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Approaching the Most Sensitive Dark Matter Search with XENON1T

The latest results from the XENON1T experiment using a tonne-year exposure with an unprecedented low background will be reported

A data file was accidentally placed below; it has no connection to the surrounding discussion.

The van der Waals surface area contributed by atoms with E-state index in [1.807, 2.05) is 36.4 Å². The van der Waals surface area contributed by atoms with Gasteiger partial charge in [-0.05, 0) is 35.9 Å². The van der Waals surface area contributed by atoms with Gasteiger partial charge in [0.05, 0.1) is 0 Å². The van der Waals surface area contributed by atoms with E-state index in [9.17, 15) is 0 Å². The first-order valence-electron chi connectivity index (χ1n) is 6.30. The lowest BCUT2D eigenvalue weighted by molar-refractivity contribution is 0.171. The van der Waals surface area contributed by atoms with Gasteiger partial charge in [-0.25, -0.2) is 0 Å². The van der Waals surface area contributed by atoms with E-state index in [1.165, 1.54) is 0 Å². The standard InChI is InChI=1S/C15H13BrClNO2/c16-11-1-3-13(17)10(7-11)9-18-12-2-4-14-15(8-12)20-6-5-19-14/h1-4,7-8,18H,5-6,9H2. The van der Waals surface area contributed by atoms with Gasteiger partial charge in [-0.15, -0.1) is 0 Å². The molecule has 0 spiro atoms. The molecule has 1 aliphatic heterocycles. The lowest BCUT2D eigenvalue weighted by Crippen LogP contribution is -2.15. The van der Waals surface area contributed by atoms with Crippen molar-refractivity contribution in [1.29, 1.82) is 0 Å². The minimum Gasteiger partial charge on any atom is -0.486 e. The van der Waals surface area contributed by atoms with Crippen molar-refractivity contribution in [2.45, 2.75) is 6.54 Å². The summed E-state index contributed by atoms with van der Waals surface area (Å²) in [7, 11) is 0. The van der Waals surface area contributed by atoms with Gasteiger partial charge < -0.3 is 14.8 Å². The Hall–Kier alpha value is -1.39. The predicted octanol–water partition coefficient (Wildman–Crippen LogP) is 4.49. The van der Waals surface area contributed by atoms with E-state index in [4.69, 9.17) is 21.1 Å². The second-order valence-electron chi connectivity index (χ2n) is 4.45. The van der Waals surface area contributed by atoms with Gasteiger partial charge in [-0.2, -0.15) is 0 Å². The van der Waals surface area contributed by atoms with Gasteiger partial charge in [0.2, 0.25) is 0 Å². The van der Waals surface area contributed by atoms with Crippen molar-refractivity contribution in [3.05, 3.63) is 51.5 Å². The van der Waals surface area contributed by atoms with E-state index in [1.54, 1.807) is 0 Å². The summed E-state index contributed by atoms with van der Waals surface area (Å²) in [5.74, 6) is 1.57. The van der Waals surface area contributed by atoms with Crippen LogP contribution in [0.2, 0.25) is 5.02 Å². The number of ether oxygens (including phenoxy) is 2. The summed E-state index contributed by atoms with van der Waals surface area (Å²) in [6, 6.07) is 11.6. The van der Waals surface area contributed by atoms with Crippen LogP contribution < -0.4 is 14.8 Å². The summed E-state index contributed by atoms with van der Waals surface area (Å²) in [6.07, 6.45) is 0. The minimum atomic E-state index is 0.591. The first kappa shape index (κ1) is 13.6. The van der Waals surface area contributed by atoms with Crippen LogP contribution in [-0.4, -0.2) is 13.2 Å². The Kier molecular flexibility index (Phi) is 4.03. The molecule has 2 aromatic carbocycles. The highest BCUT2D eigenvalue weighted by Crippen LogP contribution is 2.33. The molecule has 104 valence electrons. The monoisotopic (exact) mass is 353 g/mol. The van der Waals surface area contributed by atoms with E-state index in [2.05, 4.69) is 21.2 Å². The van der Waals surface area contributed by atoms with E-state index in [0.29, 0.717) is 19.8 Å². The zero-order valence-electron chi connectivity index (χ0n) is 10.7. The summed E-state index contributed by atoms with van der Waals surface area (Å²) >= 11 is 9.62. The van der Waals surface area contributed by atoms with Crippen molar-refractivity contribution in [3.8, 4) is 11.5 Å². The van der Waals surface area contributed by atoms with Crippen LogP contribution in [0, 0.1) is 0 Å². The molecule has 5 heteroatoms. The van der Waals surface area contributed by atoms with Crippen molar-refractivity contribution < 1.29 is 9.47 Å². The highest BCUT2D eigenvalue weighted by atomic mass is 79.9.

Astrophysical observations at all scales provide indisputable evidence for the existence of an invisible and dominant mass component in the observable universe. The nature of this dark matter remains one of the greatest challenges of modern physics. The leading hypothesis is that dark matter comprises new elementary particles, spanning a vast range of masses and interaction cross-sections with normal matter. A well-motivated class of candidates are weakly interacting massive particles (WIMPs). One way to search for WIMPs is through their scattering off atomic nuclei in low background detectors placed deep underground. XENON1T is the current generation of the XENON dark matter search program based on dual-phase (liquid-gas) xenon time projection chambers (TPCs). The XENON1T detector, based in the Gran Sasso Laboratory in Italy, is the first multi-tonne scale TPC containing 2 tonne of instrumented liquid xenon. This talk will describe the experiment and data analysis leading to an upcoming result using a tonne-year exposure with an unprecedented low background.